This mixed methods project will expand upon an electronic health record (EHR)-based sugar-sweetened beverage (SSB) screening program for children. The research team will develop a brief educational video on SSBs to pair with ongoing screening of pediatric patients, and will evaluate video implementation in clinical practice. The team of obesity and health communications researchers will first develop and test the optimal format and content for the video, using parental focus groups to compare narrative and didactic approaches. They will then produce and disseminate the video, automating its delivery through the EHR to parents of children who report high levels of SSB intake. They will conduct a process evaluation of this new patient education resource by measuring video viewing rates (and predictors of viewing) in eight clinical practices. This initial work will support a subsequent grant to study the effectiveness of a combined screening/video intervention for reducing child SSB intake.
Putting it in Pictures: Development of an Educational Video on Sugary Beverages & Implementation Using the Electronic Health Record
Toddler drinks are a relatively new product category, typically offered by infant formula manufacturers and promoted as beneficial for young children ages 12 months and older. Marketing promotes these drinks as the “next step” after infant formula, using claims that imply unproven benefits for children’s nutrition and health. However, these drinks … More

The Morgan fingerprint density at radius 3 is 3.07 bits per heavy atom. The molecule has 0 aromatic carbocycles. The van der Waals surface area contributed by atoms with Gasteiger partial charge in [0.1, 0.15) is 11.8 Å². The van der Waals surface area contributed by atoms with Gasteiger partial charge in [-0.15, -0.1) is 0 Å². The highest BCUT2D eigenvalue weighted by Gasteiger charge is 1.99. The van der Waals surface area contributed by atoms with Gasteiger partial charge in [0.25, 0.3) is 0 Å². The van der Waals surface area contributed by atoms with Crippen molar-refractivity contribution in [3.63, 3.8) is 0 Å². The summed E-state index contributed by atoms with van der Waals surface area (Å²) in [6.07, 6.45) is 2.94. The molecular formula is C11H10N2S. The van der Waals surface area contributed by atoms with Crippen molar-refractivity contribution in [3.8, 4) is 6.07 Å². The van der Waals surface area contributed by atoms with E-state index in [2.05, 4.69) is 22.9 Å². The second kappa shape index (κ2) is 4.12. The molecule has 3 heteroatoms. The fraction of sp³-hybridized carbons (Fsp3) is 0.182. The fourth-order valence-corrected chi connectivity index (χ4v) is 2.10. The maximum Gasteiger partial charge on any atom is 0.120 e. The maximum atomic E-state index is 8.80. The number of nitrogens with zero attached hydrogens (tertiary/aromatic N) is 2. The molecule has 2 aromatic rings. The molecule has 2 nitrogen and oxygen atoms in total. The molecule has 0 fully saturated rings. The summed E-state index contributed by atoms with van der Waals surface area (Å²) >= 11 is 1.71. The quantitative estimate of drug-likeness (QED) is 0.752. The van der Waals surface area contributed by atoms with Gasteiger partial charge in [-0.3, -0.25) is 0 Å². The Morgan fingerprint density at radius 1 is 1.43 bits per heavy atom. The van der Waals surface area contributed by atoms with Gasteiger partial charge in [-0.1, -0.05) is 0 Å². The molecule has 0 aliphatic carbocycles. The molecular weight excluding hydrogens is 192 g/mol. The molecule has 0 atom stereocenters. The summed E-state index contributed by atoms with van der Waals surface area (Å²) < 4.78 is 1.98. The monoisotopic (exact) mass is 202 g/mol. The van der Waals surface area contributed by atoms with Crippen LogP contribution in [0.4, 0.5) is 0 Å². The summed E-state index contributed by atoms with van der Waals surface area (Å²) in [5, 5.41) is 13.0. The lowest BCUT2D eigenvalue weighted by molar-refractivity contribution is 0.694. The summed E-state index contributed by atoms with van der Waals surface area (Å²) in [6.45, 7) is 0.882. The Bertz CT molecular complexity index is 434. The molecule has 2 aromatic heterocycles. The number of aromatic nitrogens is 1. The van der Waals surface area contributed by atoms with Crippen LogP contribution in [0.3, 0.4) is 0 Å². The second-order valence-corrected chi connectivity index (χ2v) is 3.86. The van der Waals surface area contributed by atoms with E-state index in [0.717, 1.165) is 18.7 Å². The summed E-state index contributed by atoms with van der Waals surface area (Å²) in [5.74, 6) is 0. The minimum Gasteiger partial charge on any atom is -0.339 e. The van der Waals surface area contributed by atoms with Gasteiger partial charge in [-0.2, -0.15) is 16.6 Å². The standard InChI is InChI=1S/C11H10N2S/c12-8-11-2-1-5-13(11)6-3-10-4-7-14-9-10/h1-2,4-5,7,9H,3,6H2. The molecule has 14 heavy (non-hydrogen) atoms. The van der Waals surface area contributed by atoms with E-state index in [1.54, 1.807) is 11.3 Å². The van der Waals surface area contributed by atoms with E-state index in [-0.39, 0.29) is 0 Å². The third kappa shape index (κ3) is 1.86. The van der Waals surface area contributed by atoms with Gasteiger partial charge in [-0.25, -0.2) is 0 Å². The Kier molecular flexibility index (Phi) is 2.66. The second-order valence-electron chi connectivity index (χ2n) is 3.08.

Conducting a health-care-technology-based intervention to reduce sugary-beverage consumption for diverse populations of children
The healthcare sector is a promising venue for systems interventions to reduce children’s sugar-sweetened beverage (SSB) consumption, but clinical staff lack the time for high-intensity in-person interventions. We propose to develop and pilot a parent-informed, technology-enabled healthcare system-based intervention. The goals of the intervention are to: reduce SSB consumption, promote … More
Expanding and evaluating a community-based intervention to increase healthy beverage consumption by Navajo preschool children
Diet-related disparities among indigenous youth are driven, in part, by excess sugar-sweetened beverage consumption and limited access to drinking water. Water is K’é targets environmental change at early childhood education (ECE) sites and community-wide systems change to promote a Diné culture of health. ECE sites will select and implement site-based … More